The Windows of St. John's

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The Education Window

THERE HAVE BEEN periods in the history of the Church when it seemed the Church was opposed to secular learning. But the mind of man energized and stimulated by the Spirit of God cannot be bound. Knowledge must increase. Man's innate curiosity about his world and universe cannot be denied. He is destined to ask why, how, when, where. How else can God reveal his truth to him? He must forever go about probing into all kinds of hypotheses in his search for answers to endless questions.

This window illustrates God's concern for the increase of knowledge and the Church's intent that good learning flourish and abound. The greatest teacher of all time was God incarnate in the person of our Lord Jesus Christ who said, "The truth shall make you free". (John 8:32) In support of its dedication to enlightenment and with the guidance of the Holy Spirit the Church has established schools and universities in many lands.

The large central medallion shows Jesus preaching the Sermon on the Mount. Surrounding his head are the triradiant nimbus indicative of his membership in the Trinity.

In the bottom left panel is Clement, third century Greek theologian. His personal influence on the young Origen was great. They are shown together in front of the Parthenon of Athens as a symbol of the debt of Christianity to Greek philosophy. Origen died c. 251 A.D. as a result of torture received in the Decian persecutions.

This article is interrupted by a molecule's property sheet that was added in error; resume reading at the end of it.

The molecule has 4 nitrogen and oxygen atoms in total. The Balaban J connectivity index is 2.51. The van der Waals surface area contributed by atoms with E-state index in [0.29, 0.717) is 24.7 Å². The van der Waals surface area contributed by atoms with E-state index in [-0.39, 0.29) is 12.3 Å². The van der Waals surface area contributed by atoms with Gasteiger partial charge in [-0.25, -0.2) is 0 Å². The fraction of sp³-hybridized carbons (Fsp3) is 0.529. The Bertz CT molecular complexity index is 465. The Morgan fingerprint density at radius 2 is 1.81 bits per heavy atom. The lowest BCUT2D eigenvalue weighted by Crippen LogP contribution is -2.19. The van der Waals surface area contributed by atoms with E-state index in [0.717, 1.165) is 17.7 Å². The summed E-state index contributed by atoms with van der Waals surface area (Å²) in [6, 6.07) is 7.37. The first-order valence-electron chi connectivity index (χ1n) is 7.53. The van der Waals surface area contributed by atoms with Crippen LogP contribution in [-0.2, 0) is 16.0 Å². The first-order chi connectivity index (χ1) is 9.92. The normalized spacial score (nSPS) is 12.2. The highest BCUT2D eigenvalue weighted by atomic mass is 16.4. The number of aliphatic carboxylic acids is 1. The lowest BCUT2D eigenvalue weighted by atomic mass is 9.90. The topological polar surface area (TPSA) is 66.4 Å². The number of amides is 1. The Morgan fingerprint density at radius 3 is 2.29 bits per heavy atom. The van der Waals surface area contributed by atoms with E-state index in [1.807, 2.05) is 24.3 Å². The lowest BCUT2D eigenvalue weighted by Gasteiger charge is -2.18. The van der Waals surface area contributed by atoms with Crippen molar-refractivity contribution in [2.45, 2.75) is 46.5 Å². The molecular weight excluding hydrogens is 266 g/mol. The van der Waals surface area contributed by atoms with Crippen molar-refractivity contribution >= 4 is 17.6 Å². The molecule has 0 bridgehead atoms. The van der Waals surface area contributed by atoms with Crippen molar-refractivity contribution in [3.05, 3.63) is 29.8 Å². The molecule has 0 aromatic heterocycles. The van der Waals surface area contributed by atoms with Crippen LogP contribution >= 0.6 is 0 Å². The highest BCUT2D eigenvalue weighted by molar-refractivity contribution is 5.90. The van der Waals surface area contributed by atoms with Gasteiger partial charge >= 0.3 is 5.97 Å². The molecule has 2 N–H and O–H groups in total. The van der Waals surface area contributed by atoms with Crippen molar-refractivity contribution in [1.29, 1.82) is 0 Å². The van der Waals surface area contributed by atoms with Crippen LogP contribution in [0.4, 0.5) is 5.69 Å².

On the right side in the bottom panel is a monk illuminating a manuscript indicating the part the monasteries played in nourishing learning during the earlier middle ages.

The center panel on the left shows Archbishop Thomas Cranmer composing the Prayer Book of 1549, a masterpiece of Elizabethan literature.

Across the window to the right and typifying the strong influence of preaching on life and morals, is a representation of Phillips Brooks (1835-93) as he appears in the statue by Saint Gaudens which stands beside Trinity Church, Boston. Behind the statue of this famous American preacher is a figure of Christ.

The panel in the upper left side portrays the facade of Christ Church, Oxford University founded 1133, and the famous Tom Tower designed by Sir Christopher Wren.

In the upper right panel are two outstanding institutions of learning: The Protestant Episcopal Theological Seminary in Virginia, founded in 1823, and the University of the South, founded in 1857.

At the apex of the window is Robert Raikes, founder of the Sunday School in 1780: a school which met on Sunday for the benefit of poor children who worked in the mines and factories of England. From this beginning the Sunday School movement has spread around the world enrolling millions of children and adults.


This window was Given to the Glory of God and in loving memory of The Rev. A. G. B. Bennett, The Rev. G. Croft Williams and The Rev. A. Rufas Morgan by members of the congregation and friends. Dedicated February 22, 1959.